Ten Most Unlikely Final Four Teams
Virginia Commonwealth (11-seed, 2011)
The Rams became the third 11-seed in NCAA history to make the Final Four when they went on an unbelievable run. It began with a First Four game against Southern Cal, then upsets of No. 6 Georgetown, No. 3 Purdue, No. 10 Florida State (in overtime) and No. 1 Kansas.
George Mason (11-seed, 2006)
In 2006, the Patriots became just the second double-digit seed to make the Final Four. Mason's incredible run included wins over Michigan State, a Final Four team the previous season, North Carolina, the defending champions, and No. 1 seeded Connecticut, which featured four future first-round NBA draft picks.
Indiana (5-seed, 2002)
Just two years after Bob Knight and the Hoosiers parted ways, Indiana made an unlikely return to glory. The Hoosiers beat defending champion Duke (stocked with NBA talent like Jay Williams, Carlos Boozer, Chris Duhon, Mike Dunleavy Jr. and Dahntay Jones) 74-73 thanks to 24 points and 15 boards from star forward Jared Jeffries.
Wisconsin and N. Carolina (8-seeds, 2000)
Wisconsin upset a No. 1 seed, Arizona, in the second round out West, while North Carolina took care of top-ranked Stanford in the South region, paving the way for both to reach the Final Four. That 2000 tournament remains the only one in which two teams with seeds of higher than 6 made the final weekend.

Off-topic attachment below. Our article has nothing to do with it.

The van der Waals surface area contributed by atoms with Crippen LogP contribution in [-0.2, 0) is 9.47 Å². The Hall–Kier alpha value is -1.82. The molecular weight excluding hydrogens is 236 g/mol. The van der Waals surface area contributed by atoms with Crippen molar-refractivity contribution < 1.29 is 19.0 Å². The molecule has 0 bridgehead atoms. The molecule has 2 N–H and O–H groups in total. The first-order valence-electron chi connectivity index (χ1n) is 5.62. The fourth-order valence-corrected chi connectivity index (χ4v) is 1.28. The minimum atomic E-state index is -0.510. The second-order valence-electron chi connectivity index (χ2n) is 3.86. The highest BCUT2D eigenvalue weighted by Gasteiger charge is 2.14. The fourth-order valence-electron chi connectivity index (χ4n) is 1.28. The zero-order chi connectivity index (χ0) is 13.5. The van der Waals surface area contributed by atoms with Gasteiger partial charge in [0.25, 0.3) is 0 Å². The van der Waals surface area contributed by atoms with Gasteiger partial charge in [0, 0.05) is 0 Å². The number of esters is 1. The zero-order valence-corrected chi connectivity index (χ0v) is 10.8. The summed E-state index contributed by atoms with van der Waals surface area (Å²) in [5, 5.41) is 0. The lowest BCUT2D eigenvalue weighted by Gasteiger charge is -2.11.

Michigan (6-seed, 1992)
The Fab Five weren't expected to do so much damage so soon, but as the rest of the 1992 NCAA tournament found out quickly, the young Wolverines played a high-flying, high-tempo game. Michigan's raw talent produced wins over 2-seed Oklahoma State (Jalen Rose led all scorers with 25) and 1-seed Ohio State (behind Chris Webber's 23 and 11) en route to the first of back-to-back Final Fours.
Providence (6-seed, 1987)
A then-unheralded coach named Rick Pitino led the Friars to the Final Four as a 6-seed in 1987. Leading scorer Billy Donovan had 20 points, including 16 from the free throw line, in Providence's 88-73 regional final win over Big East rival and top seed Georgetown.
LSU (11-seed, 1986)
In 1986, Lousiana State became the first double-digit seed to reach the Final Four. But the Tigers had won their first two games of the tourney playing on their home floor in Baton Rouge, leading the NCAA to institute a rule against such advantageous home-court scheduling for future tournaments.
Villanova (8-seed, 1985)
In the final season without a shot clock, 8-seed Nova made a magical run to the Final Four, casting aside top-seeded Michigan, and then Maryland and North Carolina. The tournament's MOP was the Wildcats' leading man, Ed Pinckney.
N.C. State (6-seed, 1983)
After sneaking into the tournament field by winning the ACC tournament, coach Jim Valvano's Wolfpack team needed overtime to get past Pepperdine in the first round. Virginia, led by future No. 1 NBA draft pick Ralph Sampson, had beaten N.C. State twice in the regular season and lost to it in the ACC tourney finale, but when the two tangled for a fourth time, in the Elite Eight, the Pack punched its ticket to the Final Four.